And when I was researching way back, I found this Scottish clock maker in, I think, Yorba Linda. He lived in this track house and it was just full of clocks. His name was Tick Tock Tony. I got to go to his place and see his garage where he repaired all these things and take lots of pictures and it was great. It was a weird find. He gave me a clock that's right up there on the wall of my office and I got to play with it and see how clocks work.
BD: Was he the inspiration for your clock maker?
DW: No, he's also very 101 Dalmatians inspired. I tried to keep him just pushed and caricatured enough to make him fit in a world that was fairly realistic.
It's interesting that, originally it was supposed to go in front of The Princess and the Frog , and they were saying it has to be five minutes or less, so there was a lot of crunching and pulling out and trying to make it fit, but in the end, they pushed it back and we were able to have more time to play with it and give it an extra minute with credits. It was tough because it was like a paper cup where you try to punch it down and then put it back the way it was, and it's not quite as pristine as it was. There are still a few cuts where you feel a little short changed: it's subtle, but in the end having that time back really helped a lot.
BD: The look may be simple but it's very rich, especially the lighting.
DW: That's probably where we put a lot of our money: volumetric lighting, ray tracing of bells. It's what the computer does best… I certainly had a lot of inspiration from early Pixar shorts (Red's Dream) and John is certainly a big believer in keeping materials truthful as much as you can. We didn't try to bend wood and glass too much; but one total allowance was we let metal bend because we wanted his arms to react, so we let metal be our cartoon license. But we created little metal bands where they would bend, and we moved there heads a little bit and then inside we moved the face of the clock to get some eye movement. We tried to be as clever as possible with movement but still have these behave as real clocks.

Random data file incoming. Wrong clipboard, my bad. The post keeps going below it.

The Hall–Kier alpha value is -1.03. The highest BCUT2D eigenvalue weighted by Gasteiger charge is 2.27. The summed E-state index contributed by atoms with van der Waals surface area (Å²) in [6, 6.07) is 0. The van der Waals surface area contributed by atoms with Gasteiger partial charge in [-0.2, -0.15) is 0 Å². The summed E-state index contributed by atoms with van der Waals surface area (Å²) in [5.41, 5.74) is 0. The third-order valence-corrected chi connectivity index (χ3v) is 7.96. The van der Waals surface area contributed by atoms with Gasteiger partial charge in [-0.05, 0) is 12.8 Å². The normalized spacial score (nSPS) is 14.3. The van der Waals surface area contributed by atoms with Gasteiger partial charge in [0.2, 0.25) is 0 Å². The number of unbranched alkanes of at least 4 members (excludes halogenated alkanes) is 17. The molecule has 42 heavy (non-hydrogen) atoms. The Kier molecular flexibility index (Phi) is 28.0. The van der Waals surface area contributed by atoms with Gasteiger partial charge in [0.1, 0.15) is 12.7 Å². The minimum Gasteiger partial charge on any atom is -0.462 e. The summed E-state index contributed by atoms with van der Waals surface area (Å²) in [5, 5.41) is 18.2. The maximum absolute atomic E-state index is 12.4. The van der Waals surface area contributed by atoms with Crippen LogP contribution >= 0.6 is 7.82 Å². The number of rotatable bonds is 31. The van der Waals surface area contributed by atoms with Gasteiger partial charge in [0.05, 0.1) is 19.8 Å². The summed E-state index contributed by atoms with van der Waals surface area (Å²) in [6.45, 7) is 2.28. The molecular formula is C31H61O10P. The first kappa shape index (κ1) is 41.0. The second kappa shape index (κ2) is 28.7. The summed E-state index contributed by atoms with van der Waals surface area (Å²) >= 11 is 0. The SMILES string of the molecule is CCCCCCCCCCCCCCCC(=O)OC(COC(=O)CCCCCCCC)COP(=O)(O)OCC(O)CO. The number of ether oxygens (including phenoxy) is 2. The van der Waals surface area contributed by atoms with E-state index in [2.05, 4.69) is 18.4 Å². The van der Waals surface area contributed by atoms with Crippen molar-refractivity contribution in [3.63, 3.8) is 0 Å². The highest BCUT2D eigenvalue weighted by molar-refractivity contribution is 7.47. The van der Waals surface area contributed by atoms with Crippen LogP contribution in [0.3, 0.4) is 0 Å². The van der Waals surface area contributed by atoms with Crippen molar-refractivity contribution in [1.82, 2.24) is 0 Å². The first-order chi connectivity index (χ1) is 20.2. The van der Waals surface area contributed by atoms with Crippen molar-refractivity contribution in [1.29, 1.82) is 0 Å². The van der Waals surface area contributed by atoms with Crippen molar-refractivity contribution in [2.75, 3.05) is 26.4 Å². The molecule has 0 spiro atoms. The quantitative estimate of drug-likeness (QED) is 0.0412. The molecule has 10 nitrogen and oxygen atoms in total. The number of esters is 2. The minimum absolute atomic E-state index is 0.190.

BD: Any technical innovations on this?
DW: I guess we've been faking depth of field or using it in a post comp way. To me this was really important so you got the sense of how tiny this clock was and part of this small world, especially at night, when he's up close, you really want things to fall out of focus in the background. So we were able to use actual depth of field in the camera, which I guess we haven't done here before, and now they're doing it in layout, too, for the positioning of everything. I think they're going to use it on a feature for the first time with the next film after Tangled. So this is great for realtime, in camera, focus sort of stuff.
BD: Did you stay on at all to contribute to Tangled?
DW: Just some storyboard stuff in their last go-around.
BD: A lot of changes. What was it like?
DW: It's a way different version now. What Glen wanted to do was a straight, sincere fairy tale with music. But the original fairy tale was really dark. But I think for John, in looking at it, the dark to light scale was a little too much; and I think after The Princess and the Frog and seeing what could be done with a musical these days and revitalizing that sort of thing, they decided they wanted to do that.
BD: But you accomplished so much in terms of technical hurdles with the hair and the painterly environments.
DW: I think a lot of that carried over. Everyone who developed the hair stayed with it. I think Tangled got the best of it all. You look at it and it's incredible. And I got to be free to do my little short and slip out of the pressure cooker, so it worked out well for me. My third son was born in 2008, and, luckily, I was actually around.
Bill Desowitz is senior editor of AWN & VFXWorld.